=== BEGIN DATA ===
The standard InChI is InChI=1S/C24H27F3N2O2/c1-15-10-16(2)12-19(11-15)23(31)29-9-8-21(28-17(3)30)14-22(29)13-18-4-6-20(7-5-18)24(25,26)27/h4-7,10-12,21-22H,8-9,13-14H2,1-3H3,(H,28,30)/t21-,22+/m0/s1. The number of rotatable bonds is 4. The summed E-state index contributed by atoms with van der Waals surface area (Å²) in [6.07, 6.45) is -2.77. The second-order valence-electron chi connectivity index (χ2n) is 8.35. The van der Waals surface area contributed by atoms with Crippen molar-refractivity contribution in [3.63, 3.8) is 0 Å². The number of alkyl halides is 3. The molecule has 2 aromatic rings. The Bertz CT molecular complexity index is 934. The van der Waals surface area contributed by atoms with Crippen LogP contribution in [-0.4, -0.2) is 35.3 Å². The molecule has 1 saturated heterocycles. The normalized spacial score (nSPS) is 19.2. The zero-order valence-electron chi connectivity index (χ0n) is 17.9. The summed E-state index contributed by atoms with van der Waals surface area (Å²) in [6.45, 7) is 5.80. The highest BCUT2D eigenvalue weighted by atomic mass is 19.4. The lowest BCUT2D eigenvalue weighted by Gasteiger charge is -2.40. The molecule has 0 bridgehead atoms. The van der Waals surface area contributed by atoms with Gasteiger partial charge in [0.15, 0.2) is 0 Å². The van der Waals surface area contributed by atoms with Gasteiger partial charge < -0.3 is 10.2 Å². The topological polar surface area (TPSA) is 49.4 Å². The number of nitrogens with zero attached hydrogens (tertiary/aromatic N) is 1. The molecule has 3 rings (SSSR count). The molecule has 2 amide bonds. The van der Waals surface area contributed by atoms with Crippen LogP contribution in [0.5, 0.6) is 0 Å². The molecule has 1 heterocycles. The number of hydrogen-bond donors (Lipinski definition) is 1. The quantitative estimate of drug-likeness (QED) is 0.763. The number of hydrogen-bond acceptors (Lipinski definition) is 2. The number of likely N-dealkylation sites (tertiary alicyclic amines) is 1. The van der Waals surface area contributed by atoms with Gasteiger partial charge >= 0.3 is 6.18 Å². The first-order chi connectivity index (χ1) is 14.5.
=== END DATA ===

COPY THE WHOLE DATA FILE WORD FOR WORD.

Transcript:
The standard InChI is InChI=1S/C24H27F3N2O2/c1-15-10-16(2)12-19(11-15)23(31)29-9-8-21(28-17(3)30)14-22(29)13-18-4-6-20(7-5-18)24(25,26)27/h4-7,10-12,21-22H,8-9,13-14H2,1-3H3,(H,28,30)/t21-,22+/m0/s1. The number of rotatable bonds is 4. The summed E-state index contributed by atoms with van der Waals surface area (Å²) in [6.07, 6.45) is -2.77. The second-order valence-electron chi connectivity index (χ2n) is 8.35. The van der Waals surface area contributed by atoms with Crippen molar-refractivity contribution in [3.63, 3.8) is 0 Å². The number of alkyl halides is 3. The molecule has 2 aromatic rings. The Bertz CT molecular complexity index is 934. The van der Waals surface area contributed by atoms with Crippen LogP contribution in [-0.4, -0.2) is 35.3 Å². The molecule has 1 saturated heterocycles. The normalized spacial score (nSPS) is 19.2. The zero-order valence-electron chi connectivity index (χ0n) is 17.9. The summed E-state index contributed by atoms with van der Waals surface area (Å²) in [6.45, 7) is 5.80. The highest BCUT2D eigenvalue weighted by atomic mass is 19.4. The lowest BCUT2D eigenvalue weighted by Gasteiger charge is -2.40. The molecule has 0 bridgehead atoms. The van der Waals surface area contributed by atoms with Gasteiger partial charge in [0.15, 0.2) is 0 Å². The van der Waals surface area contributed by atoms with Gasteiger partial charge < -0.3 is 10.2 Å². The topological polar surface area (TPSA) is 49.4 Å². The number of nitrogens with zero attached hydrogens (tertiary/aromatic N) is 1. The molecule has 3 rings (SSSR count). The molecule has 2 amide bonds. The van der Waals surface area contributed by atoms with Crippen LogP contribution in [0.5, 0.6) is 0 Å². The molecule has 1 heterocycles. The number of hydrogen-bond donors (Lipinski definition) is 1. The quantitative estimate of drug-likeness (QED) is 0.763. The number of hydrogen-bond acceptors (Lipinski definition) is 2. The number of likely N-dealkylation sites (tertiary alicyclic amines) is 1. The van der Waals surface area contributed by atoms with Gasteiger partial charge >= 0.3 is 6.18 Å². The first-order chi connectivity index (χ1) is 14.5.